Prime Minister Justin Trudeau has declared that combating climate change is a top priority of the Government of Canada. Once in place, the federal government’s clean fuel standard (CFS) will be the most important weapon in the government’s arsenal in the fight to reduce greenhouse gas (GHG) emissions. It is therefore critical to get the policy right.
The overarching objective of the clean fuel standard is to achieve 30 megatonnes of annual reductions in GHG emissions by 2030, contributing to Canada’s effort to achieve its overall target of a 30 per cent reduction in GHG emissions below 2005 levels by 2030.
The CFS will encompass a broad range of fuels, including liquid, gaseous, and solid fuels, and will go beyond transportation fuels to include those used in industry, homes and buildings. But, with the transportation sector recognized as the second largest emitter of greenhouse gases, it is clear that for Canada to meet the ambitious commitments made in Paris two years ago, much of the progress will need to come from reduced emissions from transportation fuels.
With so much at stake, it is fortunate that a proven solution already exists: policies which mandate the use of biofuels—currently five per cent ethanol and two per cent biodiesel are included in Canadians’ fuel supply—are already contributing significantly to the reduction of GHG emissions from vehicles. In fact, the existing volumetric requirements already have an effect equivalent to removing one million vehicles from Canada’s roads. This substantial gain has been realized without imposing increased fuel costs for consumers or requiring any change to drivers’ behaviour or existing infrastructure.
Surprisingly, many countries such as South America’s largest countries and parts of Africa have higher blend requirements than Canada. China, faced with rapidly escalating GHG emissions and widespread air quality problems, recently indicated it would move to a 10 per cent blend by 2020. The U.S. (which employs a slightly different policy) has seen its requirement for use of renewable fuels go from eight billion gallons in 2008 to an estimated 25 billion gallons this year—a 300 per cent increase in 10 years. It is projected that U.S. biofuel consumption will increase to 36 billion gallons in 2022.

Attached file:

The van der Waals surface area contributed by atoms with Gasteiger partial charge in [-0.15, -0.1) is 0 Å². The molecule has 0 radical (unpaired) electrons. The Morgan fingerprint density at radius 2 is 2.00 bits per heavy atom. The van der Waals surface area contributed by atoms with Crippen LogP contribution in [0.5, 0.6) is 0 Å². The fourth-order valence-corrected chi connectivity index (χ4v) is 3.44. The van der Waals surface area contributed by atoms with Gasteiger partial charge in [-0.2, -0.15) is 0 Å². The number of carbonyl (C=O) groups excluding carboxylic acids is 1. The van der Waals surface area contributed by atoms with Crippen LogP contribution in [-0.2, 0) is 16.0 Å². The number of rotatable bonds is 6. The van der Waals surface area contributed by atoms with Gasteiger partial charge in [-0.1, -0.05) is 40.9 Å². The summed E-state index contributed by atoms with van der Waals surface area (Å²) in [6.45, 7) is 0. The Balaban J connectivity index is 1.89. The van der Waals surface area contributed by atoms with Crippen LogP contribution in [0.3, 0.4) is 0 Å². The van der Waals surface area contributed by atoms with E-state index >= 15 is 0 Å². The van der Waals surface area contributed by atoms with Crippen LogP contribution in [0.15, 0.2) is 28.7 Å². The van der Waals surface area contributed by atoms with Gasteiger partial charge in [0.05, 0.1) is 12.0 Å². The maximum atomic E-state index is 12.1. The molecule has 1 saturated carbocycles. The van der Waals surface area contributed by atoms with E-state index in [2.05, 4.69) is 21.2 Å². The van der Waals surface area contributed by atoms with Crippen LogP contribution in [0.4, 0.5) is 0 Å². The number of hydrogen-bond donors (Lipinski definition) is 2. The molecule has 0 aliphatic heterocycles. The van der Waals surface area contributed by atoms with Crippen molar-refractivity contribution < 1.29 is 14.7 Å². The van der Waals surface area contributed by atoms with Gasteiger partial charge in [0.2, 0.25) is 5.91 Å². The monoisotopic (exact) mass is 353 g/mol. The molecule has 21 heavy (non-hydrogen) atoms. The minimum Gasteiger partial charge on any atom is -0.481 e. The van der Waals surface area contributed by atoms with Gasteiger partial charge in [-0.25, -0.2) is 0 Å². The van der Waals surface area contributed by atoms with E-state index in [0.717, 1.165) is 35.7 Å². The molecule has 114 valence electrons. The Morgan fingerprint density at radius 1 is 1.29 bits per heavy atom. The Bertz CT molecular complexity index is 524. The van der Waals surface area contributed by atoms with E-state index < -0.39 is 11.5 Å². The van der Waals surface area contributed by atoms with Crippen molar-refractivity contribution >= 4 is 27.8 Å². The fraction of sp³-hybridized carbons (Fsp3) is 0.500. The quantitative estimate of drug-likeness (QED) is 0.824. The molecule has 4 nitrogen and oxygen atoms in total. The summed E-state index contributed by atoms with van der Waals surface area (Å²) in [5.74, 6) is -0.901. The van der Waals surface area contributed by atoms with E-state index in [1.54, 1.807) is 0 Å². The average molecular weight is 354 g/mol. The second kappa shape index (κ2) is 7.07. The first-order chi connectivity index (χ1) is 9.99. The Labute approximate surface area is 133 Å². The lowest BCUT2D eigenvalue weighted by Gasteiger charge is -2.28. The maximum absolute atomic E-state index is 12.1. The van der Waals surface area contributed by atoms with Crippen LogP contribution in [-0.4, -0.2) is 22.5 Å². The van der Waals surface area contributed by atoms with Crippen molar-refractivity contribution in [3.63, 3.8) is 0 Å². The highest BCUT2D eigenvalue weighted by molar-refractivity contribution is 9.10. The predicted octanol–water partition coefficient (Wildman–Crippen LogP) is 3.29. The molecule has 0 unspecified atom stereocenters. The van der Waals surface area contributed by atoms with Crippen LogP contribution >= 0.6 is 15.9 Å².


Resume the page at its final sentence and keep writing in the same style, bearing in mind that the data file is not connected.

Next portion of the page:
Here at home, thankfully, some provinces are showing leadership. Just last week, Ontario increased its ethanol mandate for gasoline to 10 per cent by 2020. Meanwhile, Quebec is poised to implement ambitious biofuels policies which seem certain to exceed the federal mandates on ethanol and biodiesel.
While Canada has had renewable fuel mandates in place for almost a decade, the initial requirements have never been increased. Once a leader in biofuel use, Canada now finds itself lagging behind over 40 countries, including all of Europe, that require higher blends of clean-burning renewable fuels than Canada.
In a September 2017 report, the Conference Board of Canada suggested a CFS should include mandates for biofuels. An October 2017 economic analysis showed that Canada’s domestic producers—already a $3.5-billion industry—would respond to a phased-in increase in renewable fuel mandates by investing in increased capacity. The benefits include more jobs, economic growth and reductions in GHG emissions.
Climate leadership isn’t just about bringing in new policies like the clean fuel standard; it is also about strengthening the policies we already have. It should be clear to government that renewable fuel mandates are an essential condition for a successful, comprehensive buildout of Canada’s biofuels industry, and that complementary measures, such as intensity based-regulations, can further amplify the buildout of this sector.
The CFS framework is weeks away. Well-designed, the policy could set a global standard for carbon reduction. If Canada is sincere about wanting to lead the fight against climate change, increasing the existing biofuel mandates is a great (and easy) place to start.
Jim Grey is chair of Renewable Industries Canada and CEO of IGPC Ethanol Inc.
The Hill Times
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